Sunday Problem #38
Published 21 Feb 2021 by
(last edited 23 Feb 2021)
This is an original problem by me, inspired by a shape that occurred in an
ngd league game. This is one of the few cases I’ve seen where a real-game position leads to a difficult and interesting life-and-death problem.
This problem included a small competition, where the first person to post the correct answer would get one month of Kifu newsletter as a prize. This prize went to
Black to play.
Black fails (1) Black’s natural-looking block of 1 doesn’t work because of white 2. If Black then tries to expand her eye shape with 3, white 4–8 directly capture the stones to the left.
White fails Black might try the hane of 3 against white 2. White should be careful not to play 4 here, as Black can then set up a kō with 5. White can do better than this.
Black fails (2-1) In response to black 3, white 4 is correct. Now when Black tries to expand her eye shape with 5, White throws in with 6. Black has no choice but to capture with 7, and, following . . .
Black fails (2-2) . . . White throws in again with 8. After black 9 and white 10, there is no way for Black to live.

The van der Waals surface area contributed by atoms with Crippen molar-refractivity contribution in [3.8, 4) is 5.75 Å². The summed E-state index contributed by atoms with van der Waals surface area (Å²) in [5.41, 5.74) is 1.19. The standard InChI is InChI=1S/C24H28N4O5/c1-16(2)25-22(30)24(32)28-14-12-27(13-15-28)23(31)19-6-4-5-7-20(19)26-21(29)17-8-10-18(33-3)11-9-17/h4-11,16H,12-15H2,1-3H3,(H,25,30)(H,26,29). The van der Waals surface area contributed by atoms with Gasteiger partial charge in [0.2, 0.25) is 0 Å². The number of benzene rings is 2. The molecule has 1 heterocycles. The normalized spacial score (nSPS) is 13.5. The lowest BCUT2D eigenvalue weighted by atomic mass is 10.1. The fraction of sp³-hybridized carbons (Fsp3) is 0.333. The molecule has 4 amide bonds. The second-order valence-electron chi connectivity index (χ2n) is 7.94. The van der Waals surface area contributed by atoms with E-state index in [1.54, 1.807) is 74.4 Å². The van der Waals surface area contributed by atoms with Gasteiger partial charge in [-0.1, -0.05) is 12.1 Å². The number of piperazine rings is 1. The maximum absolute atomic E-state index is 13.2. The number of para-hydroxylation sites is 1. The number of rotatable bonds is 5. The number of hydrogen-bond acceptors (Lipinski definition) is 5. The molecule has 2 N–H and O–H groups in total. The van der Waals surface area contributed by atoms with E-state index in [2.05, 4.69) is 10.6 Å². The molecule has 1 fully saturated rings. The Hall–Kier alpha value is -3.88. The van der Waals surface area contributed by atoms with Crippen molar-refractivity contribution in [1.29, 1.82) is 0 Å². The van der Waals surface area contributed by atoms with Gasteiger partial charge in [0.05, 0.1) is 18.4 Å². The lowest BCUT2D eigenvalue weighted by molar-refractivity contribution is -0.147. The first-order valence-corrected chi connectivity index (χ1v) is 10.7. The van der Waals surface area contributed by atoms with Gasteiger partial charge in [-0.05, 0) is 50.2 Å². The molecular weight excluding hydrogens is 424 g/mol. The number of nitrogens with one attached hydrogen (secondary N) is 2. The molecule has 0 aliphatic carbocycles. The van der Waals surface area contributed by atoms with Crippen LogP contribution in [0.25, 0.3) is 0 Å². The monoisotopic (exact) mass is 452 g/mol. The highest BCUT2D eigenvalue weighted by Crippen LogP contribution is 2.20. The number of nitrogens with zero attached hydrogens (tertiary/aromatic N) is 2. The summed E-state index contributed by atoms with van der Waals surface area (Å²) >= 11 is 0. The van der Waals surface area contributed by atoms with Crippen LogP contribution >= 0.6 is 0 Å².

Black fails (3) Black’s descent of 1 fails to white 2–4.
Black fails (4) Similarly, black 1 fails to 2–10.
Black fails (5) Gradually, it seems Black needs to get more creative. The diagonal of black 1 is a surprisingly good attempt, but it fails to white 2–6.
Correct first move By process of elimination, we only have the double-keima of black 1 left. This is the correct first move.
Black fails (6-1) White attacks with the hane of 2. Here, black 3 fails to white 4 – after black 5 and white 6, Black cannot form two eyes.
Black fails (6-2) Black 3 here is no better. White plays another hane at 4, and after black 5 White kills with 6.
Black fails (6-3) Black’s block of 5 may look like a more promising attempt, but here white 6 kills.
Correct moves 2–4 Here it is correct timing for Black to exchange 2–4.
Black fails (7) Playing consecutive throw-ins first with 3 and then with 5 here is sometimes good technique, and in general has the correct idea for this problem, but unfortunately White now kills black with 6–10. However, now we are getting really close to the solution!
Solutiona Instead of throwing in at 7, Black can only set up the kō with 5. White is forced to play 6, and now Black starts fighting a desperate kō with 7. This is either a one or two-move approach kō, depending on what White wants. White can ignore Black once, respond to with b , and still get to fight a regular kō; or White can ignore Black twice while Black plays a and b and still get to fight a kō.